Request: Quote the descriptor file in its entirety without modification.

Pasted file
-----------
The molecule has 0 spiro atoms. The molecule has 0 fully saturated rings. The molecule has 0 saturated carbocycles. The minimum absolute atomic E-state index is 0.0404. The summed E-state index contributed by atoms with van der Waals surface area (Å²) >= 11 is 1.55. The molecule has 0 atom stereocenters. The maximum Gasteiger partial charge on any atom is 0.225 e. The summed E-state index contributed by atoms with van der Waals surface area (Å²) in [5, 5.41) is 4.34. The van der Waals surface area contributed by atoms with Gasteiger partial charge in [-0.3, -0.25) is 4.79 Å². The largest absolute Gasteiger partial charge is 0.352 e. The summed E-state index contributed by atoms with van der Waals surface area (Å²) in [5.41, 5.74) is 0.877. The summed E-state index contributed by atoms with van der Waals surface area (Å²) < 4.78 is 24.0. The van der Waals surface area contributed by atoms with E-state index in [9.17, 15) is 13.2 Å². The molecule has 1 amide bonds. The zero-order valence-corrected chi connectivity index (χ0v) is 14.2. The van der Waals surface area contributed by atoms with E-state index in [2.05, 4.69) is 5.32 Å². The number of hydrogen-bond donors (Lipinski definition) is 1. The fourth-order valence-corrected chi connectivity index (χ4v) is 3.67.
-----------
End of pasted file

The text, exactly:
The molecule has 0 spiro atoms. The molecule has 0 fully saturated rings. The molecule has 0 saturated carbocycles. The minimum absolute atomic E-state index is 0.0404. The summed E-state index contributed by atoms with van der Waals surface area (Å²) >= 11 is 1.55. The molecule has 0 atom stereocenters. The maximum Gasteiger partial charge on any atom is 0.225 e. The summed E-state index contributed by atoms with van der Waals surface area (Å²) in [5, 5.41) is 4.34. The van der Waals surface area contributed by atoms with Gasteiger partial charge in [-0.3, -0.25) is 4.79 Å². The largest absolute Gasteiger partial charge is 0.352 e. The summed E-state index contributed by atoms with van der Waals surface area (Å²) in [5.41, 5.74) is 0.877. The summed E-state index contributed by atoms with van der Waals surface area (Å²) < 4.78 is 24.0. The van der Waals surface area contributed by atoms with E-state index in [9.17, 15) is 13.2 Å². The molecule has 1 amide bonds. The zero-order valence-corrected chi connectivity index (χ0v) is 14.2. The van der Waals surface area contributed by atoms with E-state index in [2.05, 4.69) is 5.32 Å². The number of hydrogen-bond donors (Lipinski definition) is 1. The fourth-order valence-corrected chi connectivity index (χ4v) is 3.67.